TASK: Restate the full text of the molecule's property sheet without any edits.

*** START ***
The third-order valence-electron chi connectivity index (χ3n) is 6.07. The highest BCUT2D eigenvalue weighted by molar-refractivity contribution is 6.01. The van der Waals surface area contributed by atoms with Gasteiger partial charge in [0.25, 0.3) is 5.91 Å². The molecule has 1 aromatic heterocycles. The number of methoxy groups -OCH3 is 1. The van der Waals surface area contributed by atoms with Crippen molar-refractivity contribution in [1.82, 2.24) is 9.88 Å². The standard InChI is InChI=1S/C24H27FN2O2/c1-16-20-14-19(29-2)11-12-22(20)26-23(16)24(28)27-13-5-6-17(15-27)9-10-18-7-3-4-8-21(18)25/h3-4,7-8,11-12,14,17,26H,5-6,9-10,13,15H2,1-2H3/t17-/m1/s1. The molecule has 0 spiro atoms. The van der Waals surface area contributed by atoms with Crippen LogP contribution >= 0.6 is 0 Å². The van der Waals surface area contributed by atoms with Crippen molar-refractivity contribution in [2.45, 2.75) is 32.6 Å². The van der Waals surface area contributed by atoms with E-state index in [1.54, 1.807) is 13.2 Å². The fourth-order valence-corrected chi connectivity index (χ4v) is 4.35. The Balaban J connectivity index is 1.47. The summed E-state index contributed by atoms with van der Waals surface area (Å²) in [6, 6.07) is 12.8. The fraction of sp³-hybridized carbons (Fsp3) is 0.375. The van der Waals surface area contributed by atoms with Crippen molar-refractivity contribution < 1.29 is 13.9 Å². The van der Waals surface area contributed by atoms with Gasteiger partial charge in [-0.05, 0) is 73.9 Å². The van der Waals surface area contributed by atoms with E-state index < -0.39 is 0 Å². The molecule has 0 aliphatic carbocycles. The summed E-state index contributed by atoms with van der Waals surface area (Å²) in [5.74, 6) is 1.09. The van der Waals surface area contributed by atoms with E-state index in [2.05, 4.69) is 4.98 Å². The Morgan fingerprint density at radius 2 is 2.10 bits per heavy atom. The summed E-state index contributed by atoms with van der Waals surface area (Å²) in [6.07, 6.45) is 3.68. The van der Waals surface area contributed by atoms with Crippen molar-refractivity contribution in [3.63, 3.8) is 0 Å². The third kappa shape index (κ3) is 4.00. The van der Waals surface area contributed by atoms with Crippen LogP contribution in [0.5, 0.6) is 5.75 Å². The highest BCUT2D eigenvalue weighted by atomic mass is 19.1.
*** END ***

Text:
The third-order valence-electron chi connectivity index (χ3n) is 6.07. The highest BCUT2D eigenvalue weighted by molar-refractivity contribution is 6.01. The van der Waals surface area contributed by atoms with Gasteiger partial charge in [0.25, 0.3) is 5.91 Å². The molecule has 1 aromatic heterocycles. The number of methoxy groups -OCH3 is 1. The van der Waals surface area contributed by atoms with Crippen molar-refractivity contribution in [1.82, 2.24) is 9.88 Å². The standard InChI is InChI=1S/C24H27FN2O2/c1-16-20-14-19(29-2)11-12-22(20)26-23(16)24(28)27-13-5-6-17(15-27)9-10-18-7-3-4-8-21(18)25/h3-4,7-8,11-12,14,17,26H,5-6,9-10,13,15H2,1-2H3/t17-/m1/s1. The molecule has 0 spiro atoms. The van der Waals surface area contributed by atoms with Crippen LogP contribution >= 0.6 is 0 Å². The van der Waals surface area contributed by atoms with Crippen molar-refractivity contribution in [2.45, 2.75) is 32.6 Å². The van der Waals surface area contributed by atoms with E-state index in [1.54, 1.807) is 13.2 Å². The fourth-order valence-corrected chi connectivity index (χ4v) is 4.35. The Balaban J connectivity index is 1.47. The summed E-state index contributed by atoms with van der Waals surface area (Å²) in [6, 6.07) is 12.8. The fraction of sp³-hybridized carbons (Fsp3) is 0.375. The van der Waals surface area contributed by atoms with Crippen molar-refractivity contribution < 1.29 is 13.9 Å². The van der Waals surface area contributed by atoms with Gasteiger partial charge in [-0.05, 0) is 73.9 Å². The van der Waals surface area contributed by atoms with E-state index < -0.39 is 0 Å². The molecule has 0 aliphatic carbocycles. The summed E-state index contributed by atoms with van der Waals surface area (Å²) in [5.74, 6) is 1.09. The van der Waals surface area contributed by atoms with E-state index in [2.05, 4.69) is 4.98 Å². The Morgan fingerprint density at radius 2 is 2.10 bits per heavy atom. The summed E-state index contributed by atoms with van der Waals surface area (Å²) in [6.07, 6.45) is 3.68. The van der Waals surface area contributed by atoms with Crippen molar-refractivity contribution in [3.63, 3.8) is 0 Å². The third kappa shape index (κ3) is 4.00. The van der Waals surface area contributed by atoms with Crippen LogP contribution in [0.5, 0.6) is 5.75 Å². The highest BCUT2D eigenvalue weighted by atomic mass is 19.1.